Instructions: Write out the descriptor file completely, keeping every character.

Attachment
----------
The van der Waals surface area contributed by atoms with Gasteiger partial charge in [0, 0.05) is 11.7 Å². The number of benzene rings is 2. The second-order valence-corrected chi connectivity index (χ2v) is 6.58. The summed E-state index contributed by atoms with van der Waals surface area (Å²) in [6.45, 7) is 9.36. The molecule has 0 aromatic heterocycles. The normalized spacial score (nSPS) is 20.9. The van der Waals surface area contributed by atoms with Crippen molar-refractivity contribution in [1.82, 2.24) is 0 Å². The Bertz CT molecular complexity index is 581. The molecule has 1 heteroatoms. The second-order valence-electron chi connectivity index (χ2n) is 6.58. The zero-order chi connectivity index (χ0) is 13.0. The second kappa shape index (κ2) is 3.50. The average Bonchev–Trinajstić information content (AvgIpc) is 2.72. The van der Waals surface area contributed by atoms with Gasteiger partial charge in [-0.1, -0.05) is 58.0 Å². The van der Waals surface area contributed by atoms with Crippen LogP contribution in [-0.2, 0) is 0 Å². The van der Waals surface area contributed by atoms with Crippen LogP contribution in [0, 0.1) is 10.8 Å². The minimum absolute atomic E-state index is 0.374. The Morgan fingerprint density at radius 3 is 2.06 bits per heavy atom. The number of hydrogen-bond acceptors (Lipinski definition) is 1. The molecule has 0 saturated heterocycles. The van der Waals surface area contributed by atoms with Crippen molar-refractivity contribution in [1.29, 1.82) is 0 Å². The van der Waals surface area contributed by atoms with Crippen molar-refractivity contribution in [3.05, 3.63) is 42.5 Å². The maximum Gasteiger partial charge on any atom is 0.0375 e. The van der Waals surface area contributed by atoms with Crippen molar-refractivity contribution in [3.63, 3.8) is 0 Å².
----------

The van der Waals surface area contributed by atoms with Gasteiger partial charge in [0, 0.05) is 11.7 Å². The number of benzene rings is 2. The second-order valence-corrected chi connectivity index (χ2v) is 6.58. The summed E-state index contributed by atoms with van der Waals surface area (Å²) in [6.45, 7) is 9.36. The molecule has 0 aromatic heterocycles. The normalized spacial score (nSPS) is 20.9. The van der Waals surface area contributed by atoms with Crippen molar-refractivity contribution in [1.82, 2.24) is 0 Å². The Bertz CT molecular complexity index is 581. The molecule has 1 heteroatoms. The second-order valence-electron chi connectivity index (χ2n) is 6.58. The zero-order chi connectivity index (χ0) is 13.0. The second kappa shape index (κ2) is 3.50. The average Bonchev–Trinajstić information content (AvgIpc) is 2.72. The van der Waals surface area contributed by atoms with Gasteiger partial charge in [-0.1, -0.05) is 58.0 Å². The van der Waals surface area contributed by atoms with Crippen LogP contribution in [-0.2, 0) is 0 Å². The van der Waals surface area contributed by atoms with Crippen LogP contribution in [0, 0.1) is 10.8 Å². The minimum absolute atomic E-state index is 0.374. The Morgan fingerprint density at radius 3 is 2.06 bits per heavy atom. The number of hydrogen-bond acceptors (Lipinski definition) is 1. The molecule has 0 saturated heterocycles. The van der Waals surface area contributed by atoms with Crippen molar-refractivity contribution in [1.29, 1.82) is 0 Å². The van der Waals surface area contributed by atoms with Crippen molar-refractivity contribution in [3.05, 3.63) is 42.5 Å². The maximum Gasteiger partial charge on any atom is 0.0375 e. The van der Waals surface area contributed by atoms with Crippen molar-refractivity contribution in [3.63, 3.8) is 0 Å².